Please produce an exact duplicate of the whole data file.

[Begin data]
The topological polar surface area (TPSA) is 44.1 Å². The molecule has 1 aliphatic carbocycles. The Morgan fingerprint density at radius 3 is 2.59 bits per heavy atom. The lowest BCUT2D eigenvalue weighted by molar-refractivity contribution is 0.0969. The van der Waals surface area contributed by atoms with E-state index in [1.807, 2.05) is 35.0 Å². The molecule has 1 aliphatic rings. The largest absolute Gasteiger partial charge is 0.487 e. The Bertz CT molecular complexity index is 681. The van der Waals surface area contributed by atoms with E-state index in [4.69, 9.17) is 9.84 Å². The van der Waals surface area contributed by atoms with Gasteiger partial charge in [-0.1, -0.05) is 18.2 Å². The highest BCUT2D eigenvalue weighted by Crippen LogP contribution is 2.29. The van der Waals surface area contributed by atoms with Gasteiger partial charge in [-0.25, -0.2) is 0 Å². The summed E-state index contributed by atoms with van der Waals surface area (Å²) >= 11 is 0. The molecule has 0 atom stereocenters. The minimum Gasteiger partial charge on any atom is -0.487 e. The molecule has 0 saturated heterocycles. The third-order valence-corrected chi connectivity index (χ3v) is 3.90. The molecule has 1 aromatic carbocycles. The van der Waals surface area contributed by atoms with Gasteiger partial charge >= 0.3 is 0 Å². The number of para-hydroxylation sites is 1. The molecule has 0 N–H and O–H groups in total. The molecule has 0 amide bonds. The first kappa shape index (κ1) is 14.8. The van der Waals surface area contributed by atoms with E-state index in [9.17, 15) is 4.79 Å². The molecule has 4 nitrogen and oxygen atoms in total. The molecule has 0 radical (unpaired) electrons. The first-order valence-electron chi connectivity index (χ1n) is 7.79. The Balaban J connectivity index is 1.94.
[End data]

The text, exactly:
The topological polar surface area (TPSA) is 44.1 Å². The molecule has 1 aliphatic carbocycles. The Morgan fingerprint density at radius 3 is 2.59 bits per heavy atom. The lowest BCUT2D eigenvalue weighted by molar-refractivity contribution is 0.0969. The van der Waals surface area contributed by atoms with E-state index in [1.807, 2.05) is 35.0 Å². The molecule has 1 aliphatic rings. The largest absolute Gasteiger partial charge is 0.487 e. The Bertz CT molecular complexity index is 681. The van der Waals surface area contributed by atoms with E-state index in [4.69, 9.17) is 9.84 Å². The van der Waals surface area contributed by atoms with Gasteiger partial charge in [-0.1, -0.05) is 18.2 Å². The highest BCUT2D eigenvalue weighted by Crippen LogP contribution is 2.29. The van der Waals surface area contributed by atoms with Gasteiger partial charge in [-0.25, -0.2) is 0 Å². The summed E-state index contributed by atoms with van der Waals surface area (Å²) >= 11 is 0. The molecule has 0 atom stereocenters. The minimum Gasteiger partial charge on any atom is -0.487 e. The molecule has 0 saturated heterocycles. The third-order valence-corrected chi connectivity index (χ3v) is 3.90. The molecule has 1 aromatic carbocycles. The van der Waals surface area contributed by atoms with Gasteiger partial charge >= 0.3 is 0 Å². The number of para-hydroxylation sites is 1. The molecule has 0 N–H and O–H groups in total. The molecule has 0 amide bonds. The first kappa shape index (κ1) is 14.8. The van der Waals surface area contributed by atoms with E-state index in [9.17, 15) is 4.79 Å². The molecule has 4 nitrogen and oxygen atoms in total. The molecule has 0 radical (unpaired) electrons. The first-order valence-electron chi connectivity index (χ1n) is 7.79. The Balaban J connectivity index is 1.94.